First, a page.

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Some describe it as slimy; some call it nasty and disgusting.
But everyone agrees that the sidewalk outside the back door of the Shelby County Courthouse is not sanitary.
The reason: piles of pigeon droppings.
But the pigeons that call the courthouse ledges home soon may have a bird's-eye view of a different perch if county officials have their way.
Shelby County Deputy Judge-Executive Rusty Newton said the county is - once again - devising a plan to make the birds flock together someplace else.
"We are working to get those pigeons eradicated and get them away from the building," he said.
The county's actions are prompted by concerns about health-related problems that could arise from the accumulation of bird droppings around entrances to the courthouse.
One of those is histoplasmosis, an infection caused by a fungus that the Centers for Disease Control says primarily attacks the respiratory system.
In some cases, it can become harmful and even fatal when the fungal spores are inhaled and settle into the lungs. The spores, which are very tiny and lightweight and float on air currents, also persist in the environment for an extended time before dying.
Most courthouse employees and visitors think the building would be better off without those pesky pigeons.
"They make a mess, and they make it hard for people who stand outside and smoke," District Court Clerk Angie Abshire said.
Clerk Camilla Newton said she's relieved she hasn't had a close encounter of the worst kind with them.
"I come in the back door all the time, and I'm just glad I've been missed," she said.
Another woman, who wished to remain anonymous, was more vehement in her dislike of the birds.
"They're nasty, and they should shoot them all," she said, pursing her lips in distaste.
Others said they didn't mind them so much.
"They don't bother me any," said Bruce Graham in the Circuit Clerk's office.
District Court employee Donna Cantrill said she likes the pigeons.
"I feel sorry for them," she said. "Their color is beautiful with all the lavender markings. I don't think they should be killed."
Frank Jimenez, new minister at the Church of God Prophecy Church on A Street, who recently went to the courthouse on business, said although he harbors no animosity toward the birds, he thinks they did make a mess.
"Having them here in the city like this is not good, but they were here before us," he said.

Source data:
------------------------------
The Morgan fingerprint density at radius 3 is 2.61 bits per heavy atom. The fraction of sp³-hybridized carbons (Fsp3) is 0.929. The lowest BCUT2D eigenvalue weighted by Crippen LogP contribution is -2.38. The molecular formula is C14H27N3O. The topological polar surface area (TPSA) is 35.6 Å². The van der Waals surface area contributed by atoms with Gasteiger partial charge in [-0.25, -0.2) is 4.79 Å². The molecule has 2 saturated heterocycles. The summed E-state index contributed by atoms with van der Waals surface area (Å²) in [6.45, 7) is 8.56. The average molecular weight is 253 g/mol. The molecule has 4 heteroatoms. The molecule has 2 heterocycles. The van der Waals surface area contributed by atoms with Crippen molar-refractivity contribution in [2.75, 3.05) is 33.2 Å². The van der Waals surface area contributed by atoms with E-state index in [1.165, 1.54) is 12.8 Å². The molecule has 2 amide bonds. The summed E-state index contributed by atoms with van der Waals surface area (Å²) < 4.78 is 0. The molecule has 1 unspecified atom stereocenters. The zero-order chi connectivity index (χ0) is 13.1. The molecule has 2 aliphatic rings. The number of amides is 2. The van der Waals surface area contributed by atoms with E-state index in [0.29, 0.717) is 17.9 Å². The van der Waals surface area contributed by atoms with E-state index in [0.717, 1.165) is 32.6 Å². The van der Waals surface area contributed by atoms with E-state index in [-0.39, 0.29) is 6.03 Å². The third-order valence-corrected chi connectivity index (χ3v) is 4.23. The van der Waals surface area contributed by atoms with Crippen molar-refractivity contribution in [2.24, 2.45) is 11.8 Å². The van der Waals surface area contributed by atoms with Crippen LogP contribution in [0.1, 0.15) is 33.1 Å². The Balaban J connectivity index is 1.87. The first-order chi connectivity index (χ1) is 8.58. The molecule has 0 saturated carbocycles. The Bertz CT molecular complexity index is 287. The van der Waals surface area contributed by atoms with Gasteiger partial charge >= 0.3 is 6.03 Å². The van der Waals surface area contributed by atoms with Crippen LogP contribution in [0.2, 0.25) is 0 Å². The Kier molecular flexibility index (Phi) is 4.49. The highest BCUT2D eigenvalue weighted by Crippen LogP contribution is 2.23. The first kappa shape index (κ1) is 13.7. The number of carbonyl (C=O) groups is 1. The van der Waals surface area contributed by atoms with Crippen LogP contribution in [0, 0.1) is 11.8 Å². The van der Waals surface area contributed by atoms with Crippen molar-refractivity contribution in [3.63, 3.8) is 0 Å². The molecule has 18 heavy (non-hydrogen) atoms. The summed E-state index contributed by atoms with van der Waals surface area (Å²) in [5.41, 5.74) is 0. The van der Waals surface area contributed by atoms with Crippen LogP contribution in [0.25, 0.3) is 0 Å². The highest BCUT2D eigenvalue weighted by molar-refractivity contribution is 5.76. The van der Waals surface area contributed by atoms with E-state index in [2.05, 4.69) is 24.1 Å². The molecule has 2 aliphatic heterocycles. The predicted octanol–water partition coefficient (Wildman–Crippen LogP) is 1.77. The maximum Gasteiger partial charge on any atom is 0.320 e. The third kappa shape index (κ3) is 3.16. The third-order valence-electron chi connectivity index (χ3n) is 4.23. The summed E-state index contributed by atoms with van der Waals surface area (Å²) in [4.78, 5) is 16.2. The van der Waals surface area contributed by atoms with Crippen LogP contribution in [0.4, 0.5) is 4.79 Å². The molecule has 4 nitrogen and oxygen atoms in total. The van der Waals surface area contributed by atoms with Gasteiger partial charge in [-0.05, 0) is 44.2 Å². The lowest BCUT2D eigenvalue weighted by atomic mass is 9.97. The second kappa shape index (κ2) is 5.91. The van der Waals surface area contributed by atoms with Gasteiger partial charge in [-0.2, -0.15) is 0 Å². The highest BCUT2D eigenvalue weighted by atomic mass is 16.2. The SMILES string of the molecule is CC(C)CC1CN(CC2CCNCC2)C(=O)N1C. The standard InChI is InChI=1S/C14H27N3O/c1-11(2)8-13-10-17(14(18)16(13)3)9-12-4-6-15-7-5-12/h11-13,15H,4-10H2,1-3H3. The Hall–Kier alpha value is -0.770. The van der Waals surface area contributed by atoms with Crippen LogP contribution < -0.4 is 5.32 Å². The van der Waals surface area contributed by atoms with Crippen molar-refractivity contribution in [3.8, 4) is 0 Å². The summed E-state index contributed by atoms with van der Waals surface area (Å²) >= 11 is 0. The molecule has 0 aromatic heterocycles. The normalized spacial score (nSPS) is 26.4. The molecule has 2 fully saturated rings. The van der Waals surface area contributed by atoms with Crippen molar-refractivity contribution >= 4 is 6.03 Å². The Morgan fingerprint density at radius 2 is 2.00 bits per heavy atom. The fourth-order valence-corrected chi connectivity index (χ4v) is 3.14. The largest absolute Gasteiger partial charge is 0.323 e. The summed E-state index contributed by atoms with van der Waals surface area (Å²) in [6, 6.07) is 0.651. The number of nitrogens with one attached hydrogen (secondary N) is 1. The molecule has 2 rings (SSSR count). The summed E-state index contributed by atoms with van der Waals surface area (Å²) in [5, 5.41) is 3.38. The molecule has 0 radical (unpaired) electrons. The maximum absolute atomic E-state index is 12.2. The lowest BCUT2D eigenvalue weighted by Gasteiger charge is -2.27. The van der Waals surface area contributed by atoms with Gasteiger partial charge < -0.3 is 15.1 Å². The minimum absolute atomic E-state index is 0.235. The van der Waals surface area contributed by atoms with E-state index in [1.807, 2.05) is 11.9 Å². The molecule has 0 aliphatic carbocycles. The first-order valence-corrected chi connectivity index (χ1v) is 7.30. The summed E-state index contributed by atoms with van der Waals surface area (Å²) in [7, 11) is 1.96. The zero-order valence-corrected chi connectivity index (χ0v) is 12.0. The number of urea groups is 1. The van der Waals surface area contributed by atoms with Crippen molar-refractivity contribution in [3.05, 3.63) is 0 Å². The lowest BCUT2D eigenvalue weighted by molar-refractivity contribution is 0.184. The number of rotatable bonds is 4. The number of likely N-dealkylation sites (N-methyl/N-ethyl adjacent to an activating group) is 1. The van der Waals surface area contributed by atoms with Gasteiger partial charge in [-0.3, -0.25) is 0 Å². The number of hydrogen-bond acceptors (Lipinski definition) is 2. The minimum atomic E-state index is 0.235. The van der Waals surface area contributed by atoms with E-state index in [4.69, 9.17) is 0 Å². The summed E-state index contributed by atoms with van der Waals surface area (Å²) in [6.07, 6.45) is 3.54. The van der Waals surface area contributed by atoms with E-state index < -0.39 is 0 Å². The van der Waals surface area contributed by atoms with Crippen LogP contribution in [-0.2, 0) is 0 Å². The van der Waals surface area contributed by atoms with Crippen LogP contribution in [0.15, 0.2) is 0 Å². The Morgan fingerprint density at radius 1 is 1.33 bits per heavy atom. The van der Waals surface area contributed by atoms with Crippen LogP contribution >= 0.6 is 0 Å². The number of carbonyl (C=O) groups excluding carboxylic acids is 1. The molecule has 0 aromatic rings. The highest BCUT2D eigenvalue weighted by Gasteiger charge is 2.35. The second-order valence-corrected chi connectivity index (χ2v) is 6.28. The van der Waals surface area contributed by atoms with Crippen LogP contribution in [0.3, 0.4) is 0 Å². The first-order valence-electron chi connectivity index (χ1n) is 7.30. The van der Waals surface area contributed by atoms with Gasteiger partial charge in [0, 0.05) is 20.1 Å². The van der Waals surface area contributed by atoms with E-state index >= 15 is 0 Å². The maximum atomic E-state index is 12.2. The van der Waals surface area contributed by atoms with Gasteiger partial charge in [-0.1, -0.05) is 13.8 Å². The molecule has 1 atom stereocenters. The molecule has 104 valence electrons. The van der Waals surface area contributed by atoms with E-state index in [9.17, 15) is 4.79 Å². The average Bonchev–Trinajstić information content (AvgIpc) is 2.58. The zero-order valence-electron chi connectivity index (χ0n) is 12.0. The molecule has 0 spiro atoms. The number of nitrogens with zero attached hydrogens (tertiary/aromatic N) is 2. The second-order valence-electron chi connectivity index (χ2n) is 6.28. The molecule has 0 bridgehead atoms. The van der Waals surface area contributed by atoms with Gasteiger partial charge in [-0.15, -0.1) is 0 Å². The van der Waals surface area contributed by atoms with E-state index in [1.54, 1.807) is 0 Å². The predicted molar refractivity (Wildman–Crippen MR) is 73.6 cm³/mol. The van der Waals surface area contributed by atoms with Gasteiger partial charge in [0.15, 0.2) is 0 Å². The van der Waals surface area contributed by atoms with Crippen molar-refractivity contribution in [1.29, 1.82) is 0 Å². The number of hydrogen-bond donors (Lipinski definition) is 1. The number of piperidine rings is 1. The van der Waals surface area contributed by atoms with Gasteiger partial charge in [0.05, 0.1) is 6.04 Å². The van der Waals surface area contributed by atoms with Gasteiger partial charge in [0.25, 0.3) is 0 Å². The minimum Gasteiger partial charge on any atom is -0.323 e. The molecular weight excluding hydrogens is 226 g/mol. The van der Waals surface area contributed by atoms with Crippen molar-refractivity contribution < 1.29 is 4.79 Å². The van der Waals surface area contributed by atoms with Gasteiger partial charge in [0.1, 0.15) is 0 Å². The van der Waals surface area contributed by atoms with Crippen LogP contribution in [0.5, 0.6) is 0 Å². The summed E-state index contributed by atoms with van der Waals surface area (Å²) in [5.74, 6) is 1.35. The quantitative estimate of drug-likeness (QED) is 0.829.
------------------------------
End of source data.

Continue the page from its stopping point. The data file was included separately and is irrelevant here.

Shelby County Clean Community Coordinator Kathy Ranard said that someone had counted as many as 30 pigeons perched above the courthouse door.
Chief Sheriff's Deputy Gene Witt said what he is concerned about is that most of the birds perch in the back of the courthouse.
"The bad thing is, a lot of the public comes in the back door, and it's the only handicapped entrance to the courthouse," he said.
He added that back in the 1970s, one method of controlling the pigeon population was to hold a pigeon shoot.
Deputy Fred Rothenburger remembered that as well.
"They'd shut the town down, and the hunters would come in and get on top of buildings, and they would clean out the pigeons," he said. "They stopped doing it because of animal rights."
Newton said the problem has been and will continue to be an ongoing one.
"This morning we are putting a sticky substance made just for this on the ledges where they roost," he said. "Pigeons light on that and it gets their feet sticky and they don't like that. So they won't light there anymore."
He added that the disadvantage of using Birdproof Sticky Repellent is that the county has to pay someone to come in and apply the substance to the ledges that are difficult to reach. And it has to be reapplied every year, which gets expensive.
Shelby County native Kerri Richardson, media spokesperson for Louisville Mayor Jerry Abramson's office, said she remembers back about 20 years ago a woman who lived in the Town and Country area had severe consequences after contracting histoplasmosis from starlings.
"The sky would be black from all the starlings, and one woman actually contracted Histoplasmosis and was blinded," she said.
Richardson said two years ago, Jefferson County launched a bird-removal program to rid the area around the courthouse in Louisville of starlings, who were roosting in large Magnolia trees.
"They tried a number of things. They put nets over the trees, and when that didn't work, they sprayed them, but that didn't work, either," she said.
The city finally had to cut the trees down to get rid of the birds, she said.
Newton said past efforts to eradicate the pigeons here haven't worked, either.
"We put cages out a few years ago, and then we tried putting wire prongs on the ledges, but the birds just landed all around them," he said.
How likely would it be to contract histoplasmosis or another similar disease from pigeon droppings?
David Kammock, environmental director of the North Central District Public Health Department, said he doesn't think it's very likely that anyone would contract the disease as long as the courthouse maintenance staff cleans the sidewalk on a regular basis, which officials said they do every other day.
"It's nasty; it could be a problem, but I don't think it's likely," he said. "However, there's always that concern."
The Centers for Disease Control seems to agree. Its Web site says that Histoplasmosis grows best in soil enriched with bird manure or bat droppings.
"On the other hand, fresh bird droppings on surfaces such as sidewalks and window sills have not been shown to present a health risk for histoplasmosis because birds themselves do not appear to be infected by H. capsulatum," the site said.
It's only when the birds continually infect the soil that a real health hazard arises.
But people still don't like the mess they make.
"Well, it's just really gross," said Tara Hackworth, from underneath her mask as she swept up feathers, a broken bird egg and mushy wet feces.
"This should be on that TV show about dirty jobs."